The precise and reliable analysis of the aforementioned chemicals requires and automated method, such as the Process Ion Chromatograph that is combined with both the Inline Preconcentration and Inline Matrix Elimination offered by Metrohm Process Analytics. With one injection, the Process IC is capable of measuring numerous different ionic compounds in an aqueous media from ng/L to % concentrations. The analysis system of the Process IC is continuously fed with samples directly through the bypass. The Process IC provides an automatic calibration that ensures excellent detection limits, a high reproducibility and excellent recovery rates.

The Process IC also provides an alarm if the system indicates that intervention concentration limits are reached, or a pre-set warning is detected in an effort to save costs by preventing irreparable damage that occurs following corrosion of the materials within these nuclear power plant systems.

The Process IC TWO is capable of monitoring the concentrations of both anions and cations with a single ion chromatograph and two detector blocks, thereby providing a comprehensive overview of the water circuit chemistry. The potential to connect one Process Ion Chromatograph to up to 20 sample streams allows for multiple areas within the water-steam circuits in a single power plant to be monitored by a single instrument. Equipped with a built-in eluent production module and optional PURELAB® flex 5/6 from ELGA® for pressureless ultrapure water, the Process IC can be configured to run trace anion analyses autonomously for up to several weeks at a time.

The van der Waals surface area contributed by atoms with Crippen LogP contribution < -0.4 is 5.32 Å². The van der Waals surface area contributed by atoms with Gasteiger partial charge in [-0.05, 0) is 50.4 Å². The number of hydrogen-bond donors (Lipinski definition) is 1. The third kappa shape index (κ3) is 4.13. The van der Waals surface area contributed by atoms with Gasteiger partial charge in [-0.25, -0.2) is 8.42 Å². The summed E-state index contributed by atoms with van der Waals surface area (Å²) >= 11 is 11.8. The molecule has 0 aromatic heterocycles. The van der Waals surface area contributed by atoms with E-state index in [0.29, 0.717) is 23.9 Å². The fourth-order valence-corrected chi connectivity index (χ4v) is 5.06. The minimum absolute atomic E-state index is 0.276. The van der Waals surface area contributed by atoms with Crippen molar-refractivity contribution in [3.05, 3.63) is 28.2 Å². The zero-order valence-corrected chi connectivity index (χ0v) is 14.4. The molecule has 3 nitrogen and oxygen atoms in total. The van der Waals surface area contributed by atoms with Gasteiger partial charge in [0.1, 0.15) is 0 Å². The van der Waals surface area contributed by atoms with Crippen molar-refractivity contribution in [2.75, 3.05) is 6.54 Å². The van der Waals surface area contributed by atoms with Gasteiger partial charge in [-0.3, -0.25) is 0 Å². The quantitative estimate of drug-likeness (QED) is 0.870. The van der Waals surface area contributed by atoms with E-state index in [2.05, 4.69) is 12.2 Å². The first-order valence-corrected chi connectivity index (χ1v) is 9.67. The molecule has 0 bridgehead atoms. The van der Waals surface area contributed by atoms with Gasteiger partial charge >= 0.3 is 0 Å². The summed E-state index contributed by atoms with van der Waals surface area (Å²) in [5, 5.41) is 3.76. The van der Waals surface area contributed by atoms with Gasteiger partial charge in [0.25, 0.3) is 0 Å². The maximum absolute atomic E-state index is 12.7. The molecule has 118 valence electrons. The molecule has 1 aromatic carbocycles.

The Process IC is available with either one or two measurement channels, along with integrated liquid handling modules and several automated sample preparation options.

The Process IC is available with either one or two measurement channels, along with integrated liquid handling modules and several automated sample preparation options.

This information has been sourced, reviewed and adapted from materials provided by Metrohm.

For more information on this source, please visit Metrohm.

Citations

Please use one of the following formats to cite this article in your essay, paper or report:

  • APA

    Metrohm AG. (2019, July 16). Online Trace Analysis of Anions in the Primary Water-Steam Circuits of Nuclear Power Plants. AZoCleantech. Retrieved on September 20, 2019 from https://www.azocleantech.com/article.aspx?ArticleID=857.

  • MLA

    Metrohm AG. "Online Trace Analysis of Anions in the Primary Water-Steam Circuits of Nuclear Power Plants". AZoCleantech. 20 September 2019. <https://www.azocleantech.com/article.aspx?ArticleID=857>.

  • Chicago

    Metrohm AG. "Online Trace Analysis of Anions in the Primary Water-Steam Circuits of Nuclear Power Plants". AZoCleantech. https://www.azocleantech.com/article.aspx?ArticleID=857. (accessed September 20, 2019).

  • Harvard

    Metrohm AG. 2019. Online Trace Analysis of Anions in the Primary Water-Steam Circuits of Nuclear Power Plants. AZoCleantech, viewed 20 September 2019, https://www.azocleantech.com/article.aspx?ArticleID=857.

Ask A Question

Do you have a question you'd like to ask regarding this article?

Leave your feedback
Submit